University of Toronto Graduate Music Conference

Friday March 6 (evening) – Sunday March 8 (morning/afternoon), 2020
Faculty of Music, University of Toronto

The University of Toronto Music Graduate Students’ Association is pleased to announce our annual Graduate Music Conference, which will take place March 6-8, 2020. The program committee invites students to submit proposals for twenty-minute paper presentations, with a ten-minute question period to follow each presentation. We encourage the submission of papers on all genres of music and in any area of music research, including, but not limited to, musicology, music theory, ethnomusicology, performance, music education, composition, and music technology. Proposals for thirty-minute lecture-recitals are encouraged as well. We also invite applicants to submit proposals for themed sessions of 2-3 papers. In this case, please include an abstract describing the proposed session as well as individual abstracts for each paper.

Abstracts must be limited to 250 words; submissions should include the title of the paper, but not any information that could personally identify the author, nor any supplementary material. Please email abstracts, in both .docx and .pdf format, to This email address is being protected from spambots. You need JavaScript enabled to view it. no later than December 31st, 2019. In the body of the submission email, please include your name, institutional affiliation, preferred email address, and phone number. Standard audio/visual equipment and a piano will be made available to all presenters, though you must supply any other necessary instruments, mixers, amplifiers, etc. Authors of accepted abstracts will be notified by email beginning in mid-January 2020.Please direct any inquiries to the conference email address. We look forward to receiving your proposals!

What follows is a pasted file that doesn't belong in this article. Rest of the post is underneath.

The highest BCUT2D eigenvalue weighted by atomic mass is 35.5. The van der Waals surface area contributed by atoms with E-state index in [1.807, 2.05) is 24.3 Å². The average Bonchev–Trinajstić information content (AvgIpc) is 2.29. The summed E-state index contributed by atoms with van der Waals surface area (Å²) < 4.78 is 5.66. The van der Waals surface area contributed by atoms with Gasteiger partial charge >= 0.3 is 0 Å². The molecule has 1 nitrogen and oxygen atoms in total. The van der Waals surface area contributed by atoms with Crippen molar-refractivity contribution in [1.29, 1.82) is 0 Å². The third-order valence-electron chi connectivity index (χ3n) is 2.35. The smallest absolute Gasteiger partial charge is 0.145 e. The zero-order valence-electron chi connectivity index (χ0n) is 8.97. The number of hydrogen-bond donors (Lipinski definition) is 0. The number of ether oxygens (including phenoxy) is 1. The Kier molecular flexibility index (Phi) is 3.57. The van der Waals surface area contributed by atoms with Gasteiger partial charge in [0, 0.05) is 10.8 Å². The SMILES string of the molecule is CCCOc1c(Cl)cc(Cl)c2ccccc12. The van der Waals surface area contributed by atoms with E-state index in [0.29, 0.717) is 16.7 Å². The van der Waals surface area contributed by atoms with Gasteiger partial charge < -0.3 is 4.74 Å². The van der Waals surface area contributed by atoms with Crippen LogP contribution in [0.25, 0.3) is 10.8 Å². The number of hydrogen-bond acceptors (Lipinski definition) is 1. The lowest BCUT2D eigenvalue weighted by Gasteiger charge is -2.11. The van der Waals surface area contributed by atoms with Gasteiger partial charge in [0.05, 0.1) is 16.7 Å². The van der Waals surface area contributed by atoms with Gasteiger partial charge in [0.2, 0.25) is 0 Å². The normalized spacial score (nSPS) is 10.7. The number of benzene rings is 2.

We are proud to welcome Dr. Noriko Manabe to deliver our keynote presentation at this year’s conference. Dr. Manabe is Associate Professor of Music Studies at the Boyer College of Music and Dance, Temple University, and holds a PhD in both ethnomusicology and music theory from CUNY Graduate Center. Her research focuses on music and social movements, popular music, and music and trauma, particularly in Japan, Latin America, and the U. S. Her monograph The Revolution Will Not Be Televised: Protest Music After Fukushima (2015) addresses the role of musicians in (self-)censored environments and the ways they convey their political messages through music in four different performance spaces—cyberspace, demonstrations, festivals, and recordings. Dr. Manabe is currently working on a second monograph, Revolution Remixed: Intertextuality in Protest Music constructs a classification of intertextuality as it pertains to protest songs and analyzes cases drawn from the Japanese antinuclear movement.

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